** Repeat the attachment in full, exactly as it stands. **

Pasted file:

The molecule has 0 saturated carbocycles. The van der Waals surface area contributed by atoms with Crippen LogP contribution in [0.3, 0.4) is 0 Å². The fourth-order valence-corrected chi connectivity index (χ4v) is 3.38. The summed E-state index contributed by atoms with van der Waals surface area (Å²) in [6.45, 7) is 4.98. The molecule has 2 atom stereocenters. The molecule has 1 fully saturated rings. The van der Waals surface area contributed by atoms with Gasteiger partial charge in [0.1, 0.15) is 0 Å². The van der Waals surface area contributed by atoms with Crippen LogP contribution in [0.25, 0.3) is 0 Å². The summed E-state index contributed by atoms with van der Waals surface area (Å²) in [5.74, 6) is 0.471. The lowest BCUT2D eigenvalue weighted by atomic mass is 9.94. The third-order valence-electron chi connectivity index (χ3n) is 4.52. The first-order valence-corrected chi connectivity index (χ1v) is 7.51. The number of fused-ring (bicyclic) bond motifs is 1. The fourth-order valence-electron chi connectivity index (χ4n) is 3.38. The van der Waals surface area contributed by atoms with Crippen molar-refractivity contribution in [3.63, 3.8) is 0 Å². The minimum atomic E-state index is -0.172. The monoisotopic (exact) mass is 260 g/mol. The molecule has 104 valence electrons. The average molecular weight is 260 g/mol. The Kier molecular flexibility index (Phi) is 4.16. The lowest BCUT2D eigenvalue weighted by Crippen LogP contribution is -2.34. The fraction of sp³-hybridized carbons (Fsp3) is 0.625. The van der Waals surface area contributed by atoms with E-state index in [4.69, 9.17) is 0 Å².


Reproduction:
The molecule has 0 saturated carbocycles. The van der Waals surface area contributed by atoms with Crippen LogP contribution in [0.3, 0.4) is 0 Å². The fourth-order valence-corrected chi connectivity index (χ4v) is 3.38. The summed E-state index contributed by atoms with van der Waals surface area (Å²) in [6.45, 7) is 4.98. The molecule has 2 atom stereocenters. The molecule has 1 fully saturated rings. The van der Waals surface area contributed by atoms with Gasteiger partial charge in [0.1, 0.15) is 0 Å². The van der Waals surface area contributed by atoms with Crippen LogP contribution in [0.25, 0.3) is 0 Å². The summed E-state index contributed by atoms with van der Waals surface area (Å²) in [5.74, 6) is 0.471. The lowest BCUT2D eigenvalue weighted by atomic mass is 9.94. The third-order valence-electron chi connectivity index (χ3n) is 4.52. The first-order valence-corrected chi connectivity index (χ1v) is 7.51. The number of fused-ring (bicyclic) bond motifs is 1. The fourth-order valence-electron chi connectivity index (χ4n) is 3.38. The van der Waals surface area contributed by atoms with Crippen molar-refractivity contribution in [3.63, 3.8) is 0 Å². The minimum atomic E-state index is -0.172. The monoisotopic (exact) mass is 260 g/mol. The molecule has 104 valence electrons. The average molecular weight is 260 g/mol. The Kier molecular flexibility index (Phi) is 4.16. The lowest BCUT2D eigenvalue weighted by Crippen LogP contribution is -2.34. The fraction of sp³-hybridized carbons (Fsp3) is 0.625. The van der Waals surface area contributed by atoms with E-state index in [4.69, 9.17) is 0 Å².